Use of PCR for the detection of airborne tuberculosis (TB): a novel sampling and analytical method.
Schafer-MP; Fernback-J; Martinez-K
American Industrial Hygiene Conference and Exposition, May 19-23, 1997, Dallas, Texas. Fairfax, VA: American Industrial Hygiene Association, 1997 May; :12
No rapid, sensitive method exists to detect airborne TB expelled from the human respiratory tract in indoor air. Previous attempts to detect airborne TB using Andersen N6 single stage samplers containing Middlebrook 7H11 agar plates, for example, resulted in fungal overgrowth, and the detection of bacteria not related to acid fast mycobacteria. No slow-growing mycobacteria, such as TB, were detected. Currently, medical and epidemiologic surveillance of populations is conducted in order to detect TB skin-test conversions as an indicator of aerial dissemination in an institution. A rapid, specific, in vitro DNA amplification technique, the polymerase chain reaction (PCR) was evaluated using an avirulent mycobacteria strain, H37Ra, as a model for pathogenic TB. The assay detected as little as 3fg (< 1 copy) of purified H37Ra DNA and less than 5 H37Ra mycobacteria. In order to evaluate collection efficiency, liquid cultures of H37Ra were prepared for aerosolization in a bioaerosol chamber. The size distribution of the H37Ra mycobacteria present in the liquid cultures was determined using the NIH Image system (version 1.57). The initial number of mycobacteria per mL was obtained by counting an aliquot of the culture in a Petroff-Hausser counting chamber. The Andersen 6-Stage, 28.3 L/min, was employed as a reference sampler. Two plastic disposable filter cassettes with 1.0 micron teflon filters were operated at 5 L/min as test samplers, and the filters subjected to the PCR assay. The mycobacteria agar plates from the Andersen 6-Stage were placed in a 75% CO2 incubator at 37 degrees C for 6-8 weeks. Results to date indicate that the PCR is comparable to the Andersen 6-Stage in sensitivity. However, the PCR results can be obtained in 1 day. No culturing or sample purification is required. Preliminary field testing of the PCR method was conducted in a hospital.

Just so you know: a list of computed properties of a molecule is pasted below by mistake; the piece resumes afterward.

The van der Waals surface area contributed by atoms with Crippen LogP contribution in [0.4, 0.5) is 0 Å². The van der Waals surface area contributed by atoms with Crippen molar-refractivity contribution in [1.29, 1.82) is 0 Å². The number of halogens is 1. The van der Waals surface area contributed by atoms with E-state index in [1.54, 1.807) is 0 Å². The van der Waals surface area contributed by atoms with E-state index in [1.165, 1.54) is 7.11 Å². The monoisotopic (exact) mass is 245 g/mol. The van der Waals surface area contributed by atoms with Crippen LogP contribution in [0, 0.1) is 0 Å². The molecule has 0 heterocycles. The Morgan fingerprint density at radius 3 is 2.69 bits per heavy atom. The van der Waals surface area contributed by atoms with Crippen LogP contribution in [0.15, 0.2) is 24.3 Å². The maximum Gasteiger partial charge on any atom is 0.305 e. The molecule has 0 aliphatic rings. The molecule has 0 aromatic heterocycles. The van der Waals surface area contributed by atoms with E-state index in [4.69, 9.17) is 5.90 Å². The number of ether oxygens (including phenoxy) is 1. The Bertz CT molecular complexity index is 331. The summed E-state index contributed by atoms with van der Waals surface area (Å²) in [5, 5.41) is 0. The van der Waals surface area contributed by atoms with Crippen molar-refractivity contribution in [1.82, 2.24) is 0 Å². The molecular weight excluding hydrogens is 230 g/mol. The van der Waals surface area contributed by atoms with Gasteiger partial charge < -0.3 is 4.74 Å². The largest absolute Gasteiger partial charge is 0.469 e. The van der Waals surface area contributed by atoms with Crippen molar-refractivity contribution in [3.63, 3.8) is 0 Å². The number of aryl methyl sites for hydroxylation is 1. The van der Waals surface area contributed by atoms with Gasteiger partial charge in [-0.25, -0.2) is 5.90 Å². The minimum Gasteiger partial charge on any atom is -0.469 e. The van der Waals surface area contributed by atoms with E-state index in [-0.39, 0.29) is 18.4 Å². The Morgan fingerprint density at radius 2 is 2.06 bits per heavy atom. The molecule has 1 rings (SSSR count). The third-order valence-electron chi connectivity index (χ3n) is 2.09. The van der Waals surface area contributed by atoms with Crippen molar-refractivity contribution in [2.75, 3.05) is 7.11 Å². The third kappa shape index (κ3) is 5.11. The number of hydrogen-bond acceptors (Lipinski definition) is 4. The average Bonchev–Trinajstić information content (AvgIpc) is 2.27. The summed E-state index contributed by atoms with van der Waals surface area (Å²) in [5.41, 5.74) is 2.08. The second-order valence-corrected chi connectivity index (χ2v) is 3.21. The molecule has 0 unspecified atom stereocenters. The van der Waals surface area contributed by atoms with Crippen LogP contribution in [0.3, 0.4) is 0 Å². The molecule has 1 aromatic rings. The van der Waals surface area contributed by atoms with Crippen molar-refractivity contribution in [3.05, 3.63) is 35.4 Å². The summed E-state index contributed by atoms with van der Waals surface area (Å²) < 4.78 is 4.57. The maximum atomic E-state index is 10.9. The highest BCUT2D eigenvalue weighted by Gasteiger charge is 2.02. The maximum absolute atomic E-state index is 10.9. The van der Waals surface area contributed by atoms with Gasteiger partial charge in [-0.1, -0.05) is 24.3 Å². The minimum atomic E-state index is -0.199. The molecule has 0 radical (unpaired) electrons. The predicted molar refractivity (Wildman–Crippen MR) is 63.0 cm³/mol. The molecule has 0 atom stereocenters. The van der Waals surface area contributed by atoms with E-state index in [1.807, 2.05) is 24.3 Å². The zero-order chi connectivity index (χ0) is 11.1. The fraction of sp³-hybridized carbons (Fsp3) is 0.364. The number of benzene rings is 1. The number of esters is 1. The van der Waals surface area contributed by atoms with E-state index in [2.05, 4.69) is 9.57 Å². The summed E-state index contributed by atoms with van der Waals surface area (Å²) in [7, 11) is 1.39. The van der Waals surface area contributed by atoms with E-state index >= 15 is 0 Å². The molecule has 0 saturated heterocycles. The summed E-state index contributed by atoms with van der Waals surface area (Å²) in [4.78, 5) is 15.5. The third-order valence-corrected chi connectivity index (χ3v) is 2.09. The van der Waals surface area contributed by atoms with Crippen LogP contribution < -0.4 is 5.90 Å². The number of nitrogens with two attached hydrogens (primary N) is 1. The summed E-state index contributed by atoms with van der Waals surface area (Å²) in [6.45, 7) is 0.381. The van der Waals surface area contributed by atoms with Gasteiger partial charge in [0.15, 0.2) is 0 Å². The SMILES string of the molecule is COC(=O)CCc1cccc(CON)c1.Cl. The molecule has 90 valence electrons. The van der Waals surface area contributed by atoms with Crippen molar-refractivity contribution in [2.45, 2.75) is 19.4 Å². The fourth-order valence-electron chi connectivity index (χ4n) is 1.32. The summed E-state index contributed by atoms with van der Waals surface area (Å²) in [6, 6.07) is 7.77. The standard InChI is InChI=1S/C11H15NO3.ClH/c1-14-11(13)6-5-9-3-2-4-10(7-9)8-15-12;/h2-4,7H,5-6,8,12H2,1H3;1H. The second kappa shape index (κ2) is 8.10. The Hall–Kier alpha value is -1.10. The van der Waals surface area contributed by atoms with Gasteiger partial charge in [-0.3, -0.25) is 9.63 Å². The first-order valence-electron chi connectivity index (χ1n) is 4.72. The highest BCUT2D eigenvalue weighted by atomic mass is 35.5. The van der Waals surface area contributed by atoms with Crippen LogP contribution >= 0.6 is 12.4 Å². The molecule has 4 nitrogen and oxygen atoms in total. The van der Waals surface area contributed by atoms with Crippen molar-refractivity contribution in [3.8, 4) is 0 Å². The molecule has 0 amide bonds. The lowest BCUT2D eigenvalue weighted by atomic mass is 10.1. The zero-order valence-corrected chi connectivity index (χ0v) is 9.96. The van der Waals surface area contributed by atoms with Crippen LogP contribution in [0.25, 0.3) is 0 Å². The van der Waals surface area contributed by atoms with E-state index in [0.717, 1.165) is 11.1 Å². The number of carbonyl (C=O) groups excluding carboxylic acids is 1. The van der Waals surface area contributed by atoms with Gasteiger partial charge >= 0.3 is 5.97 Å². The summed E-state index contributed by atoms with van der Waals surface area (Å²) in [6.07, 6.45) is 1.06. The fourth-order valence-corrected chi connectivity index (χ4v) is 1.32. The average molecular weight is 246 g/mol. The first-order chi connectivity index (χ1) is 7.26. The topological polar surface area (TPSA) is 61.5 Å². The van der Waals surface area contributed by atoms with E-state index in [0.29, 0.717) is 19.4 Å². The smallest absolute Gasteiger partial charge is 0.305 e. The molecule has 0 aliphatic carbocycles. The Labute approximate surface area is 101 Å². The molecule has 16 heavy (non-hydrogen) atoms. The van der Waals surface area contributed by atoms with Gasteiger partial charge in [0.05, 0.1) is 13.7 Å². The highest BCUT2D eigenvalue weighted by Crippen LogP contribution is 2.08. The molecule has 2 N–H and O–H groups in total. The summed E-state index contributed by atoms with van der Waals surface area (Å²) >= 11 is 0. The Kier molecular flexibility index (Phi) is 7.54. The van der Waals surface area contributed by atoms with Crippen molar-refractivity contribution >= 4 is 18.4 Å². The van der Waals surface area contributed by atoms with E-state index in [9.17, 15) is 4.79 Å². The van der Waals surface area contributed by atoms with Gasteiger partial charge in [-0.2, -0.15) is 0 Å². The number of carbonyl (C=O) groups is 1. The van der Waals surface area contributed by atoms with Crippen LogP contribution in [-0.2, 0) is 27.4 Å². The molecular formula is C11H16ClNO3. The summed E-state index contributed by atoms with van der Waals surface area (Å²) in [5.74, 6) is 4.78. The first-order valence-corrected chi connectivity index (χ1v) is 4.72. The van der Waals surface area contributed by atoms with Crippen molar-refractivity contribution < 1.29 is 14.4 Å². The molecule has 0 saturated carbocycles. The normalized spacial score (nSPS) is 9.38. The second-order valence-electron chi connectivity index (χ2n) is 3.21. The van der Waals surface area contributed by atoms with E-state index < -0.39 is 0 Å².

Airborne-particles; Humans; Men; Women; Respiration; Bacteria; Epidemiology; Skin-tests; Sampling; Sampling-methods; Analytical-methods
American Industrial Hygiene Conference and Exposition, May 19-23, 1997, Dallas, Texas